, a person shall be found not guilty of a crime if the act was induced by a misapprehension of fact which, if true would have justified the act or omission. Appellant admits that he shook the baby; the issue for determination by the jury is whether he did so maliciously, i.e., with malice. Malice implies "the absence of all elements of justification or excuse and the presence of an actual intent to cause the particular harm produced, or the wanton and wilful doing of an act with an awareness of a plain and strong likelihood that such harm may result." Gaddis, supra at 526. Mistake of fact is a defense to a crime to the extent that the ignorance of some fact negates the existence of the mental state required to establish a material element of the crime. LaFave & Scott, Criminal Law, Vol. 1, p. 575, 5.1. Mistake of fact would not negate the mental state required in cruelty to children, i.e., wanton and wilful doing of an act with an awareness of plain and strong likelihood that cruel or excessive physical or mental pain would result from the defendant's actions. A charge on accident or misfortune was an appropriate charge, not mistake of fact. Therefore, appellant's counsel was not ineffective for his failure to request a mistake of fact charge. 4
The prosecution called several medical experts to testify about the violence of the shaking that caused the injuries to the infant. Appellant's defense was that he did not intend to harm the child. Therefore, much of the testimony and cross-examination now expected by Jones would have been fruitless. Given the evidence against him, appellant has not shown how he would have obtained a different result if trial counsel had acted differently.
3. Appellant also argues that the trial court erred in failing to give a limiting instruction on the purpose for which evidence offered by the state's witnesses on the two- to three-day-old bruises on the victim could be considered. Appellant contends on appeal that this evidence improperly impugned his character and that it amounted to evidence of prior misconduct.
None of the witnesses of the state indicated that appellant caused the bruises on the victim's buttocks and legs. In fact, the only evidence in the record, as appellant argues, is that the mother disciplined the child. Because appellant's defense was that he beat and shook the child to revive it, evidence that the bruises were old was relevant. Where evidence is otherwise relevant, it does not become inadmissible simply because it incidentally puts a defendant's character or reputation into evidence. Earnest v. State, 262 Ga. 494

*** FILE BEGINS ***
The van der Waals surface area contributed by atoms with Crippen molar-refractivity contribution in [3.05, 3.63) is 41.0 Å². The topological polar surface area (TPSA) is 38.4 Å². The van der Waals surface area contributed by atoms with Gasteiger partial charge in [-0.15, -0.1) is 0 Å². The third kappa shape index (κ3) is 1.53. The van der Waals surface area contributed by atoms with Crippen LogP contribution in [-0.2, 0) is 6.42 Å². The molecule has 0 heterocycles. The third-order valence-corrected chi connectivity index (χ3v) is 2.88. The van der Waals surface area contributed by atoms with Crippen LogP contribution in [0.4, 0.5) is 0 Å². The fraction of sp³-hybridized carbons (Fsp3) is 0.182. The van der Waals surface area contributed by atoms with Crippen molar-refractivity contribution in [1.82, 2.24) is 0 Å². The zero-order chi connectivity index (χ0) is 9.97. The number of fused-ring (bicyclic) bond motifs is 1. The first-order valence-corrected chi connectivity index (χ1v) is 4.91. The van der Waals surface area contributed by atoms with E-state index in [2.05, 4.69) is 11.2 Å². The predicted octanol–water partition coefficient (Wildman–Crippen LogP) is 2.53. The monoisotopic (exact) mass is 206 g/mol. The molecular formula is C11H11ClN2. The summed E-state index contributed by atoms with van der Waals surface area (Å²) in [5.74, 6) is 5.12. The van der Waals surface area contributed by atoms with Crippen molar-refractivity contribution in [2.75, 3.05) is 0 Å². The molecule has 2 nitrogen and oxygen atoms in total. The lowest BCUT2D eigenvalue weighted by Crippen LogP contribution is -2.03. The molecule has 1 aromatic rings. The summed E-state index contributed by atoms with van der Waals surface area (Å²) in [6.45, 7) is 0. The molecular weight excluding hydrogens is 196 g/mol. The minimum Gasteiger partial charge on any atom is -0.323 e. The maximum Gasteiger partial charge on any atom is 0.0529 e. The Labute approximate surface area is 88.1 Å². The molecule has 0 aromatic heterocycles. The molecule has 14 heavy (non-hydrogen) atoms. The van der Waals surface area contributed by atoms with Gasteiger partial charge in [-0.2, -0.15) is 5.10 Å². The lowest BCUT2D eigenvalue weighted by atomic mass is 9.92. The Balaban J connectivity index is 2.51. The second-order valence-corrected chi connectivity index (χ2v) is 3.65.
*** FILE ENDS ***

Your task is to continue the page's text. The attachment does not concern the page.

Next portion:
, 495 (422 SE2d 188
4. During closing arguments, the prosecutor argued that because of the crying, the defendant "freaked out," "lost it," "went into a rage," and shook the child. Appellant argues that this raised the issue of voluntary manslaughter and that the trial court erred in failing to give an instruction on the lesser included offense. Trial counsel made no written request for a charge on voluntary manslaughter. The prosecutor's statements to the jury do not constitute evidence of passion to justify a charge on voluntary manslaughter.
5. In his final enumeration of error, appellant contends that the trial court erred in giving a sequential charge, eliminating from full consideration the option of involuntary manslaughter as prohibited under Edge v. State, 261 Ga. 865 (414 SE2d 463) (1992)
. The trial court did not give a sequential charge. After setting forth the elements of felony murder, the trial judge instructed the jury:
Now in your consideration of the indictment, that is, the charge of felony murder, you may also consider the lesser included offense of involuntary manslaughter in the commission of an unlawful act. . . .
This charge does not require the jury to rule out the felony murder before considering involuntary manslaughter. Furthermore, the Edge problem exists in a case where the jury charge prevents a jury from considering the issue of sufficient provocation that would reduce the homicide to voluntary manslaughter. The jury in this case had to decide whether the appellant killed a person, without any intention to do so, while in the commission of a misdemeanor. The trial judge committed no error in charging the jury on felony murder and involuntary manslaughter.
Edward D. Lukemire, District Attorney, Claire C. Chapman, Assistant District Attorney, Michael J. Bowers, Attorney General, Susan V. Boleyn, Senior Assistant Attorney General, Rachelle L. Strausner, Staff Attorney, for appellee.